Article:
The effects of 5-HT on sensory, central and motor neurons driving the abdominal superficial flexor muscles in the crayfish

Comp Biochem Physiol B Biochem Mol Biol. 2000 Dec;127(4):533-50. doi: 10.1016/s0305-0491(00)00287-x.


Serotonin (5-HT) induces a variety of physiological and behavioral effects in crustaceans. However, the mechanisms employed by 5-HT to effect behavioral changes are not fully understood. Among the mechanisms by which these changes might occur are alterations in synaptic drive and efficacy of sensory, interneurons and motor neurons, as well as direct effects on muscles. We investigated these aspects with the use of a defined sensory-motor system, which is entirely contained within a single abdominal segment and consists of a 'cuticular sensory neurons segmental ganglia abdominal superficial flexor motor neurons-muscles' circuit. Our studies address the role of 5-HT in altering (1) the activity of motor neurons induced by sensory stimulation; (2) the inherent excitability of superficial flexor motor neurons; (3) transmitter release properties of the motor nerve terminal and (4) input resistance of the muscle. Using en passant recordings from the motor nerve, with and without sensory stimulation, and intracellular recordings from the muscle, we show that 5-HT enhances sensory drive and output from the ventral nerve cord resulting in an increase in the firing frequency of the motor neurons. Also, 5-HT increases transmitter release at the neuromuscular junction, and alters input resistance of the muscle fibers.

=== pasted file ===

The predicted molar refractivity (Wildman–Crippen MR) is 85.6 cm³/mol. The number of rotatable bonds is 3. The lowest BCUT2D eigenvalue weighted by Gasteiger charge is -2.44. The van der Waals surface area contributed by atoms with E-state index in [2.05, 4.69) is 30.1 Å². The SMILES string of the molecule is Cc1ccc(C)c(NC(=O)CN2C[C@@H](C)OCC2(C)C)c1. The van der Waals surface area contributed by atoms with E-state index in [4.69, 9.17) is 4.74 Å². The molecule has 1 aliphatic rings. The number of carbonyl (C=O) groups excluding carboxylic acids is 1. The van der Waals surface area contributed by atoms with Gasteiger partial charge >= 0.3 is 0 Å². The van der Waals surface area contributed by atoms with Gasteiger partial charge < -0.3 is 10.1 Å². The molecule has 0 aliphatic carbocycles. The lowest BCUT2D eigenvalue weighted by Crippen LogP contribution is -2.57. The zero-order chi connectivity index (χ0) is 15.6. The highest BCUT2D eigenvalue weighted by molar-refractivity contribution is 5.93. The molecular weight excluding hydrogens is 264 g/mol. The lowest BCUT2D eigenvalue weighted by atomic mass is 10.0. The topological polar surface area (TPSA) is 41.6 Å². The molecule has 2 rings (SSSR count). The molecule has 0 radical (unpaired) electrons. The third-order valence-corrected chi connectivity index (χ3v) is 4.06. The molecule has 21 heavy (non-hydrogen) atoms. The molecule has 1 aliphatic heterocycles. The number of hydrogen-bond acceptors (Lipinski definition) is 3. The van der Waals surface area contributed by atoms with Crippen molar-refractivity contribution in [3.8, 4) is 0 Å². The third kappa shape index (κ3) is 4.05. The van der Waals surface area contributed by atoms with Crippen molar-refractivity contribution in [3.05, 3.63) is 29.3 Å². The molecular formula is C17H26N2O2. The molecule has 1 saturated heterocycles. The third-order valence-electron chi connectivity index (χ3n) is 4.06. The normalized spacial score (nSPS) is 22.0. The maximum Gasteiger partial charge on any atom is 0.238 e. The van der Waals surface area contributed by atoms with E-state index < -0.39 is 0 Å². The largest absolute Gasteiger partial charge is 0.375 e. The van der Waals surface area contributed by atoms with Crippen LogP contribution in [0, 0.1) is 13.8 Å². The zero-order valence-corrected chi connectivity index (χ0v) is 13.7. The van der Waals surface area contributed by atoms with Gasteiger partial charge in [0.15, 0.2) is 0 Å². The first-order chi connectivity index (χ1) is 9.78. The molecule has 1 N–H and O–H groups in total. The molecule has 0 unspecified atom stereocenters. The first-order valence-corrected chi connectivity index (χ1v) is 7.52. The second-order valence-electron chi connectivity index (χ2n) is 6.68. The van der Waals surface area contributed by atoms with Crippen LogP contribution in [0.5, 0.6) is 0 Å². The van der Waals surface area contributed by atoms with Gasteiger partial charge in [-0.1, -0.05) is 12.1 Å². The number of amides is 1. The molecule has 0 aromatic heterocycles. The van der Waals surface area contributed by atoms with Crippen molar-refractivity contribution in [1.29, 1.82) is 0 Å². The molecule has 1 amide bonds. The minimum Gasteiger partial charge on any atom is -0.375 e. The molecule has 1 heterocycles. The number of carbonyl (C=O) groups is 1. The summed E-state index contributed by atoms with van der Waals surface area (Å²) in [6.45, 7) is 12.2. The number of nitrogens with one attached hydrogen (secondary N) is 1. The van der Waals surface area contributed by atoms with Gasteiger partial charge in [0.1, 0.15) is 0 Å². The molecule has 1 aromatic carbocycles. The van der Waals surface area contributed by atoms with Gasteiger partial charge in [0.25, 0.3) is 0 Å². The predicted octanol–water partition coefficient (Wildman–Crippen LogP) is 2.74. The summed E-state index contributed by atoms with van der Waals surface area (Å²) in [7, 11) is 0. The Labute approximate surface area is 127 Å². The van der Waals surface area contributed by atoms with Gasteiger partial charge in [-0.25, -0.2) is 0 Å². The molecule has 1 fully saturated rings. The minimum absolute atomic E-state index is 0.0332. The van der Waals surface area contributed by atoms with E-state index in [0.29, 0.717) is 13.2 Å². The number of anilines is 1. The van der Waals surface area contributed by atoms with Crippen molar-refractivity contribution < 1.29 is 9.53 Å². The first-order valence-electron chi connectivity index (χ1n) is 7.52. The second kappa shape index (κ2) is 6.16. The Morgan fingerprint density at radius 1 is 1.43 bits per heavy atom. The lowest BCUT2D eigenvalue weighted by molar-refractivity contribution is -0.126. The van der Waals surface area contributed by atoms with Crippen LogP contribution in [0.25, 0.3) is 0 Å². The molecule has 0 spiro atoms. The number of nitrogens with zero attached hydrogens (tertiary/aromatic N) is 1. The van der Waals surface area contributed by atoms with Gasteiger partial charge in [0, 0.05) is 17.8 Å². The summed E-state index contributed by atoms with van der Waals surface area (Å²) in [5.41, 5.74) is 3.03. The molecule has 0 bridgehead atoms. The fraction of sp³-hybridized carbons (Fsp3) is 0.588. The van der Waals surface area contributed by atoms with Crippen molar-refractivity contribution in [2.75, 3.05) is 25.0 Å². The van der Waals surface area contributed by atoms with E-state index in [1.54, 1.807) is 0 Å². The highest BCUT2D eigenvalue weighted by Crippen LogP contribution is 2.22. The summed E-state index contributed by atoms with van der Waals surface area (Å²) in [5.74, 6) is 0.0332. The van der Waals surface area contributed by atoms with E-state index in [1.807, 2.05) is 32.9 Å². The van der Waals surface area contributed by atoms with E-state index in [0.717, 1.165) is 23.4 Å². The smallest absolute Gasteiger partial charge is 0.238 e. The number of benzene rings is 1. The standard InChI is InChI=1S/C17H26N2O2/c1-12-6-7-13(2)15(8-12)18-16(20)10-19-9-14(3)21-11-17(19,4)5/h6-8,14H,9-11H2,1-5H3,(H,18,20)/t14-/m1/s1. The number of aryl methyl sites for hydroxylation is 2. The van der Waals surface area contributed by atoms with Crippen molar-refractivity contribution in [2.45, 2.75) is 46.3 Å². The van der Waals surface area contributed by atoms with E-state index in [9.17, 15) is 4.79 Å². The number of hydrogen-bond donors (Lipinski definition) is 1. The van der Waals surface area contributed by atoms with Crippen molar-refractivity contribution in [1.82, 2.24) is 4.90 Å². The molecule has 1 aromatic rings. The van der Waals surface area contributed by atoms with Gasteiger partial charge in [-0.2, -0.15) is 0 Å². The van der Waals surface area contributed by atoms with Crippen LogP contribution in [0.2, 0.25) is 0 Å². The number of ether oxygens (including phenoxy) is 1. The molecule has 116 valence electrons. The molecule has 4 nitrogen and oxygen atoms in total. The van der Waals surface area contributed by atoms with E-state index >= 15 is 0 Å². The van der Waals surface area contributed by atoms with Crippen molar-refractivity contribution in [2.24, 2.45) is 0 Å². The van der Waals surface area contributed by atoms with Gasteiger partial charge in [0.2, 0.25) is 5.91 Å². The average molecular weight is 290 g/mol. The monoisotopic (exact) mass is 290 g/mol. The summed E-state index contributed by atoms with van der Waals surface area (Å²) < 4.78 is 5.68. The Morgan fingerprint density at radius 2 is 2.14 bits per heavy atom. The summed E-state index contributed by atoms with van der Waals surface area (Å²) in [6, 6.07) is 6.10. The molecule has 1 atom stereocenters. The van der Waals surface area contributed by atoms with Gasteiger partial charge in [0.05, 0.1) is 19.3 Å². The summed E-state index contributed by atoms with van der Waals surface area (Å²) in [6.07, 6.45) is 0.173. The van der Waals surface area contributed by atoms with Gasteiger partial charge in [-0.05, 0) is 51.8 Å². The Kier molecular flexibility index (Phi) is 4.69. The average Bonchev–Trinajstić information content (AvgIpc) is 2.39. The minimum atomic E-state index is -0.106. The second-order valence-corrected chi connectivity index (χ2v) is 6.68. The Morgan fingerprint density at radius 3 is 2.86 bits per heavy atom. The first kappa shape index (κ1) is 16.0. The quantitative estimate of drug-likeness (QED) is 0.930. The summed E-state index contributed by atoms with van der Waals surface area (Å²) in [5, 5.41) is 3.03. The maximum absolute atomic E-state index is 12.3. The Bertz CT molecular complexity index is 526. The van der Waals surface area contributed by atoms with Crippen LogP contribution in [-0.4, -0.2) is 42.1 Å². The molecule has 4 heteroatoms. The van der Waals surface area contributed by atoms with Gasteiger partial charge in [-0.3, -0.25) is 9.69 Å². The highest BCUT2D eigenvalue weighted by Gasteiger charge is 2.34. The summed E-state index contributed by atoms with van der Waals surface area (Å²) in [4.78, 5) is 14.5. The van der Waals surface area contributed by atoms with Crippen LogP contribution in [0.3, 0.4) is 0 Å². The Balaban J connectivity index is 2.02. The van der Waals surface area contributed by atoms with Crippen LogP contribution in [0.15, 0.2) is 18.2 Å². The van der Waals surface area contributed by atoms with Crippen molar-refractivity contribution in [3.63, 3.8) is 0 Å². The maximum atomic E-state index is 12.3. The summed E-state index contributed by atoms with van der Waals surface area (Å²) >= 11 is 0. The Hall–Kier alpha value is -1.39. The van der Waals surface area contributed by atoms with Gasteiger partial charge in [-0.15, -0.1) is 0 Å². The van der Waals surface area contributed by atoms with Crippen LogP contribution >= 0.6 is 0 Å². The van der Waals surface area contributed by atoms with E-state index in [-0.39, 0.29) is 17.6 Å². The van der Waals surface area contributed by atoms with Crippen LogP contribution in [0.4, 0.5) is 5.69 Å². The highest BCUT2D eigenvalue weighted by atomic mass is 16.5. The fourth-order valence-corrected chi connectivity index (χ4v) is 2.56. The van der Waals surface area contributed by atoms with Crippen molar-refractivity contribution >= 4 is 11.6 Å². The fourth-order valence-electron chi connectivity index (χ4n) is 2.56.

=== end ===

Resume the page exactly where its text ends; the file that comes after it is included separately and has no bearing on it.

Publication types

  • Research Support, U.S. Gov't, Non-P.H.S.

MeSH terms

  • Abdominal Muscles / innervation
  • Abdominal Muscles / physiology*
  • Animals
  • Astacoidea / physiology*
  • Chromatography, High Pressure Liquid
  • Electric Stimulation
  • Fluorescent Antibody Technique
  • In Vitro Techniques
  • Motor Neurons / drug effects*
  • Neuromuscular Junction / physiology
  • Neurons, Afferent / drug effects*
  • Serotonin / pharmacology*
  • Synaptic Transmission / physiology


  • Serotonin